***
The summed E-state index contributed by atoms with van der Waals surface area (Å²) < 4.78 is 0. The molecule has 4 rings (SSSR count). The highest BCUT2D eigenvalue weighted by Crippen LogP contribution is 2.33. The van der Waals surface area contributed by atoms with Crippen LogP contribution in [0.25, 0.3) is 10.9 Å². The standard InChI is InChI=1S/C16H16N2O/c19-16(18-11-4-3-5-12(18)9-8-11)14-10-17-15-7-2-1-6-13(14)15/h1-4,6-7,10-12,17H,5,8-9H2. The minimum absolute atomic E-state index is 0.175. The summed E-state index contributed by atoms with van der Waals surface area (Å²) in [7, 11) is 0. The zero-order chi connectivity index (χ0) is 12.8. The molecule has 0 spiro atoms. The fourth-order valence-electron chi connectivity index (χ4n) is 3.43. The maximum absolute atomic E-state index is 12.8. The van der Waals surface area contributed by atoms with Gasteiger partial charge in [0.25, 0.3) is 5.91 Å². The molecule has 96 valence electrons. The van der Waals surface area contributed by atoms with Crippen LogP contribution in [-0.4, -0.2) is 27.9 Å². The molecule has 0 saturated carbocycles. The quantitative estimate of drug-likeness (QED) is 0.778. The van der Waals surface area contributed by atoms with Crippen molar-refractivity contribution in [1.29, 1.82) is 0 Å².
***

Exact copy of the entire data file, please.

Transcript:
The summed E-state index contributed by atoms with van der Waals surface area (Å²) < 4.78 is 0. The molecule has 4 rings (SSSR count). The highest BCUT2D eigenvalue weighted by Crippen LogP contribution is 2.33. The van der Waals surface area contributed by atoms with Crippen LogP contribution in [0.25, 0.3) is 10.9 Å². The standard InChI is InChI=1S/C16H16N2O/c19-16(18-11-4-3-5-12(18)9-8-11)14-10-17-15-7-2-1-6-13(14)15/h1-4,6-7,10-12,17H,5,8-9H2. The minimum absolute atomic E-state index is 0.175. The summed E-state index contributed by atoms with van der Waals surface area (Å²) in [7, 11) is 0. The zero-order chi connectivity index (χ0) is 12.8. The molecule has 0 spiro atoms. The fourth-order valence-electron chi connectivity index (χ4n) is 3.43. The maximum absolute atomic E-state index is 12.8. The van der Waals surface area contributed by atoms with Gasteiger partial charge in [0.25, 0.3) is 5.91 Å². The molecule has 96 valence electrons. The van der Waals surface area contributed by atoms with Crippen LogP contribution in [-0.4, -0.2) is 27.9 Å². The molecule has 0 saturated carbocycles. The quantitative estimate of drug-likeness (QED) is 0.778. The van der Waals surface area contributed by atoms with Crippen molar-refractivity contribution in [1.29, 1.82) is 0 Å².